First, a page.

For those unfamiliar with the inner workings of their automobile, anything involving popping the hood can seem like a monumental task. That’s certainly the case for CAA staff member Karla, who is a self-proclaimed car novice. Don’t worry, she doesn’t work in the Automotive Services Department! That’s where Michael comes in. He’s agreed to coach Karla on what she needs to know to keep her car safe on the road in this new video series.
First up, Karla gets her hands dirty by learning the proper way to check your engine oil.
Checking your engine oil regularly is an important part of maintaining your vehicle’s health. If you let the oil level get too low, disaster can ensue. Low levels, or really filthy oil, can cause engine problems, including complete failure. But don’t panic just yet. It’s easy to check your oil yourself and avoid those costly repairs!
The first step before undertaking any kind of car maintenance is to get out your owner’s manual and get familiar. Each make and model of vehicle can vary greatly, so it’s important to know what the recommendations are for yours. If you’re at all unsure about your automotive skills, take your vehicle to a trusted mechanic and have them do the work for you. There’s no shame in having someone else help you out, since it’s never a good idea to do any work on your car if you aren’t completely confident.
The best time to check your oil is first thing in the morning after your car has been sitting all night. If the engine’s been running recently you may not get an accurate indication of your oil level.
In order to check your oil, you are going to need to pop the hood. If that’s something new to you, take a look inside the vehicle near the driver’s side door. There is usually a lever or a button with a picture of an open hood on it. Still can’t find it? Take a look in your owner’s manual.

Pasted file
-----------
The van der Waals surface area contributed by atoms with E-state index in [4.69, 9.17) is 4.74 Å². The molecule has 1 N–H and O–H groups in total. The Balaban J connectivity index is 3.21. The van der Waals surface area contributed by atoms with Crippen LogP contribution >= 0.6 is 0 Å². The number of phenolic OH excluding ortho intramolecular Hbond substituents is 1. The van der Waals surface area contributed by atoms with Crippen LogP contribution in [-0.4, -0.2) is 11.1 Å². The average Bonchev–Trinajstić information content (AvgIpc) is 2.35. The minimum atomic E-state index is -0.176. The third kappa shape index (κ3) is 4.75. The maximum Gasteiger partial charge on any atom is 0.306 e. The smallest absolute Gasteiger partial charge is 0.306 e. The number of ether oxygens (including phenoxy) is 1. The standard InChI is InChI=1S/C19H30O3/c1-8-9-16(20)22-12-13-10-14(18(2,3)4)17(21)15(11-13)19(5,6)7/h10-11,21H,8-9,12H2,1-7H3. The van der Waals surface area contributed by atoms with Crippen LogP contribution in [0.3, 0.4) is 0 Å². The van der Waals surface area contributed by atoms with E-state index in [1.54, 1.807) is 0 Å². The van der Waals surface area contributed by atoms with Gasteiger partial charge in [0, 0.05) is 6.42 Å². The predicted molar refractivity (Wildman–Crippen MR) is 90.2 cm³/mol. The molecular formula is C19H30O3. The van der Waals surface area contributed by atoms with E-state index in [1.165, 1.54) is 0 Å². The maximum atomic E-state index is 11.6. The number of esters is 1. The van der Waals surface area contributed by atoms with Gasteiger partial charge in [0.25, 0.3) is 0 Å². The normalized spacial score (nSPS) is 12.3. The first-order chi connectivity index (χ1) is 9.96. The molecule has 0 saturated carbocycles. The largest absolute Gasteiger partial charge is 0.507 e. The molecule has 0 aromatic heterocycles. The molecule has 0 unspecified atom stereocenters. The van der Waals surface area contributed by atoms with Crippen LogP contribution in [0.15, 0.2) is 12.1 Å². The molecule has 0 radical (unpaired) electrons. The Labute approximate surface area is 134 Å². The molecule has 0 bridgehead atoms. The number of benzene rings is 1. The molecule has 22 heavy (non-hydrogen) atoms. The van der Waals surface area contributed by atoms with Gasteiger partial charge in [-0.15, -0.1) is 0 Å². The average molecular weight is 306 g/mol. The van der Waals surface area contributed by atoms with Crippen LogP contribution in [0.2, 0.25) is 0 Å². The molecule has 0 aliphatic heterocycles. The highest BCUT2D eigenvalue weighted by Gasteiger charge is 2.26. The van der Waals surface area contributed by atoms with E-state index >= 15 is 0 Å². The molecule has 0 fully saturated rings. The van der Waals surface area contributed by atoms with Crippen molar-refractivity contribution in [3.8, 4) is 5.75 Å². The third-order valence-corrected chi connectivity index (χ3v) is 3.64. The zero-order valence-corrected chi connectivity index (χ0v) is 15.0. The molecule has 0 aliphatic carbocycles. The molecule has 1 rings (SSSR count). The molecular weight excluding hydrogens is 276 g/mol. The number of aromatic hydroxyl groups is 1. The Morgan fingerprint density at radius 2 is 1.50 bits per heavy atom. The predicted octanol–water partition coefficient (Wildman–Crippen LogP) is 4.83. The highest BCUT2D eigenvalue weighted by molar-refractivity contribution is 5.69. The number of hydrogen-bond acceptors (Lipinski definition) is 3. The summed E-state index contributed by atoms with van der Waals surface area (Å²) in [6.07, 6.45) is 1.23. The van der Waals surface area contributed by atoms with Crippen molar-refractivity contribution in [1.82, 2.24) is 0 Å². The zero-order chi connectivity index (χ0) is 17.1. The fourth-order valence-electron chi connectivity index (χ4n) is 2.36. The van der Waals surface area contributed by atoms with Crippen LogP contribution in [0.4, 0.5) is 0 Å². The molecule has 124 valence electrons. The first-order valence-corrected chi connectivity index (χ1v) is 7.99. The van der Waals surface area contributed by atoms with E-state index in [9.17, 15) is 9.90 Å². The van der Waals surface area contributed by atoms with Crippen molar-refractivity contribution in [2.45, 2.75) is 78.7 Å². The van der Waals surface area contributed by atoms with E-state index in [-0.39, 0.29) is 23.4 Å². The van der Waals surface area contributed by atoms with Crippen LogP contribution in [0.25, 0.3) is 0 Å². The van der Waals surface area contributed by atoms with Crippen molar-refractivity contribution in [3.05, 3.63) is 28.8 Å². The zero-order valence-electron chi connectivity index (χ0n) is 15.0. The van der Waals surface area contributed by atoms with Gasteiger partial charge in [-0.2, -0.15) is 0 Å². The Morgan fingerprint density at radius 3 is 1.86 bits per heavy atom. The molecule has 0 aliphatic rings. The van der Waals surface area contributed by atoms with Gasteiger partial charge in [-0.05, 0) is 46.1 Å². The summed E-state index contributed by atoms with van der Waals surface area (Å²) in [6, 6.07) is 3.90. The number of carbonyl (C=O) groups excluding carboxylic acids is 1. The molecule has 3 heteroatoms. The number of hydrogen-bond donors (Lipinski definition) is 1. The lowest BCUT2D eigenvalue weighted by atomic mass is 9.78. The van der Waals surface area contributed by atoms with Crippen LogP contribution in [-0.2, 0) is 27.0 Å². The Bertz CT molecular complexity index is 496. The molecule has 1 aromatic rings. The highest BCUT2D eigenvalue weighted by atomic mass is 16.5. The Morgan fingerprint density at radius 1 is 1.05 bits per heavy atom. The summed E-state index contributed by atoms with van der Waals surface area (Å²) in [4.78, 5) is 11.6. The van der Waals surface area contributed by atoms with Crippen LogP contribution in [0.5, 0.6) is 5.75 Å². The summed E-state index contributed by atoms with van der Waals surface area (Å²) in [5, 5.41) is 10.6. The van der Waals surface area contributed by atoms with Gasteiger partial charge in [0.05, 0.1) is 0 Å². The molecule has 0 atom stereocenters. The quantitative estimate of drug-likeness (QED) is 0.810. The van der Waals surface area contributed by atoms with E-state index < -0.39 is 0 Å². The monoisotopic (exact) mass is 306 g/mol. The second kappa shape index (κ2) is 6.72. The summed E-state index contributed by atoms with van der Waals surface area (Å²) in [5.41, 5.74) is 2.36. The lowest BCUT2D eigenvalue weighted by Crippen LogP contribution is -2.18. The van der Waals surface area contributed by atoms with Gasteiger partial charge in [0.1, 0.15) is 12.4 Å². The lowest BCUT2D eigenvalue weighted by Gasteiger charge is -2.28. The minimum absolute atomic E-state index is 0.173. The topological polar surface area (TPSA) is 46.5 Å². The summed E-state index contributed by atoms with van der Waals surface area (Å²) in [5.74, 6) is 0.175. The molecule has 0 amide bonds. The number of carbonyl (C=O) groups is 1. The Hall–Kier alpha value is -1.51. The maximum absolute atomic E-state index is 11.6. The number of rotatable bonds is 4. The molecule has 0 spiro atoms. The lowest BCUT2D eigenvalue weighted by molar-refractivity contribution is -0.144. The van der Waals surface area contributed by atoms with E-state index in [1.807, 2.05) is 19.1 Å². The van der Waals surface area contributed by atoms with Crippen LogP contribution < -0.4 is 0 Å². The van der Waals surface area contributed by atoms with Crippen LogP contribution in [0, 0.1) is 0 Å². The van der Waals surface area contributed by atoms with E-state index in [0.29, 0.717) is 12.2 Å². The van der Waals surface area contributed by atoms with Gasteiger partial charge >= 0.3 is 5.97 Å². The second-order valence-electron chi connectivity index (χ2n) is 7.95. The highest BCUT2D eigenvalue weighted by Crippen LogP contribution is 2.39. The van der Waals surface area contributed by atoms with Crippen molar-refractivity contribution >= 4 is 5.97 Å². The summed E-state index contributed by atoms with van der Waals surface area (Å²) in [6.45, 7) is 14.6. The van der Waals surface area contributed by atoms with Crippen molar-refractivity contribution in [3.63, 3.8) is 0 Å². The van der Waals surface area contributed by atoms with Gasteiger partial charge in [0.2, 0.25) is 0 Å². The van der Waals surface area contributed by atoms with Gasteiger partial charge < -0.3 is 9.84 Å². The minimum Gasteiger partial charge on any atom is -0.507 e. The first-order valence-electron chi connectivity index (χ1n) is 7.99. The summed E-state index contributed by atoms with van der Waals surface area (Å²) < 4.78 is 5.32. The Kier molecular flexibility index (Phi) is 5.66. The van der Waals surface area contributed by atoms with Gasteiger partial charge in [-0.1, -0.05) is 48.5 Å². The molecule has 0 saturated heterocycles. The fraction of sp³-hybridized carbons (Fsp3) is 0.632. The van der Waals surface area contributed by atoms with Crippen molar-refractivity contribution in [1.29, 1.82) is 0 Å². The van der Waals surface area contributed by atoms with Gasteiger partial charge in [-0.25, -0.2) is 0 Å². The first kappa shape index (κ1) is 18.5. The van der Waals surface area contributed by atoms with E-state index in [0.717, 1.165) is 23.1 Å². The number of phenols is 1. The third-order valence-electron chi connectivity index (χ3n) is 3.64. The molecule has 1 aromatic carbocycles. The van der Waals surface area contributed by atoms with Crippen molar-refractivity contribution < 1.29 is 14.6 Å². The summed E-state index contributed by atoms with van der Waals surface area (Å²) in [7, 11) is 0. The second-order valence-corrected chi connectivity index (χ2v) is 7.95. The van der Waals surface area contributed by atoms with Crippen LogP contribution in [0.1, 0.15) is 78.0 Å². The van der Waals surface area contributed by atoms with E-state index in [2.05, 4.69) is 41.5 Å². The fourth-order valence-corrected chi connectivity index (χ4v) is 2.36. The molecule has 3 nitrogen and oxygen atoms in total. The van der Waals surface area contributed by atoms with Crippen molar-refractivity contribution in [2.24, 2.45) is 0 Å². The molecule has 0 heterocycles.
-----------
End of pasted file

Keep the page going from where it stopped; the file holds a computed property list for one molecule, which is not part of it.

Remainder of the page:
Once the hood is open, locate the oil dip stick – not to be confused with the transmission fluid dip stick! Once you’ve found it, pull it all the way out and completely wipe it off on a rag or any other piece of cloth you don’t mind getting dirty. Then, once it’s clean, put it all the way back in.
Pull the dip stick out a second time to get an accurate reading on your oil level and to see how clean the oil is. Make sure you hold the dip stick down when you’re checking it. Holding it upwards allows the oil to run and means your reading may be off.
Many new vehicles have indicator lines or dots directly on the dip stick. If your oil is between the markers, no need to add more. If it’s below the line, look for the oil receptacle and pour the new oil in through there. Be sure to check that owner’s manual again to find out what type of oil is best for your vehicle!
Also take a look at the colour of the oil before putting the dip stick back in. The blacker it is, the dirtier it is! So if your oil looks darker than midnight, it might be a good idea to take it in for an oil change. Having trouble seeing it? The more recently you’ve had your oil changed, the harder it is to see it on the dip stick. If that’s the case, lightly touch the dip stick with your finger to determine how high the oil level is.
Join Karla and Mike next time as they walk you through how to check the tire pressure. Properly inflated tires give you more grip on the road, and can even help you cut down on gas costs!